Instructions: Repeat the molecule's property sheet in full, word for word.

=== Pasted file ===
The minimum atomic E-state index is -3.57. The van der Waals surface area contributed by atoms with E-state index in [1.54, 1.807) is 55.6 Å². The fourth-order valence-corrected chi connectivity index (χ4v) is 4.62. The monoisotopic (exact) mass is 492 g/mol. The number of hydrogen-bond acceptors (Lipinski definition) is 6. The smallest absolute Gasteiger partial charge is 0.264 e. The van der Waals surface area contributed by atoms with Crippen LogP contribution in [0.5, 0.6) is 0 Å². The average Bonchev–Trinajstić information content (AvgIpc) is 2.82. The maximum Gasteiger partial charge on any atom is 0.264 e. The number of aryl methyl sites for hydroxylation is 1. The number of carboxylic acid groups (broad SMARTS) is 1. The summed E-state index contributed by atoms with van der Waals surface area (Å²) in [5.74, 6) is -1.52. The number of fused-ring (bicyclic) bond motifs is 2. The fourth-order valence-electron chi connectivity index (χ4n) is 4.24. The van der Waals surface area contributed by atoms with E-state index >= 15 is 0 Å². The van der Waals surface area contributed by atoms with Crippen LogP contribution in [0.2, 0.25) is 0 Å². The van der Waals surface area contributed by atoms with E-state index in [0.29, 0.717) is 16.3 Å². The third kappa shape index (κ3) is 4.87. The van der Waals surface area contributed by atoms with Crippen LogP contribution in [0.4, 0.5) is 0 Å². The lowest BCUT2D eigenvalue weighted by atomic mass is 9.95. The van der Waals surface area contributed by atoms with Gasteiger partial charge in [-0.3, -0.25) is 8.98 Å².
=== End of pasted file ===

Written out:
The minimum atomic E-state index is -3.57. The van der Waals surface area contributed by atoms with E-state index in [1.54, 1.807) is 55.6 Å². The fourth-order valence-corrected chi connectivity index (χ4v) is 4.62. The monoisotopic (exact) mass is 492 g/mol. The number of hydrogen-bond acceptors (Lipinski definition) is 6. The smallest absolute Gasteiger partial charge is 0.264 e. The van der Waals surface area contributed by atoms with Crippen LogP contribution in [0.5, 0.6) is 0 Å². The average Bonchev–Trinajstić information content (AvgIpc) is 2.82. The maximum Gasteiger partial charge on any atom is 0.264 e. The number of aryl methyl sites for hydroxylation is 1. The number of carboxylic acid groups (broad SMARTS) is 1. The summed E-state index contributed by atoms with van der Waals surface area (Å²) in [5.74, 6) is -1.52. The number of fused-ring (bicyclic) bond motifs is 2. The fourth-order valence-electron chi connectivity index (χ4n) is 4.24. The van der Waals surface area contributed by atoms with E-state index >= 15 is 0 Å². The van der Waals surface area contributed by atoms with Crippen LogP contribution in [0.2, 0.25) is 0 Å². The van der Waals surface area contributed by atoms with E-state index in [0.29, 0.717) is 16.3 Å². The third kappa shape index (κ3) is 4.87. The van der Waals surface area contributed by atoms with Crippen LogP contribution in [0.4, 0.5) is 0 Å². The lowest BCUT2D eigenvalue weighted by atomic mass is 9.95. The van der Waals surface area contributed by atoms with Gasteiger partial charge in [-0.3, -0.25) is 8.98 Å².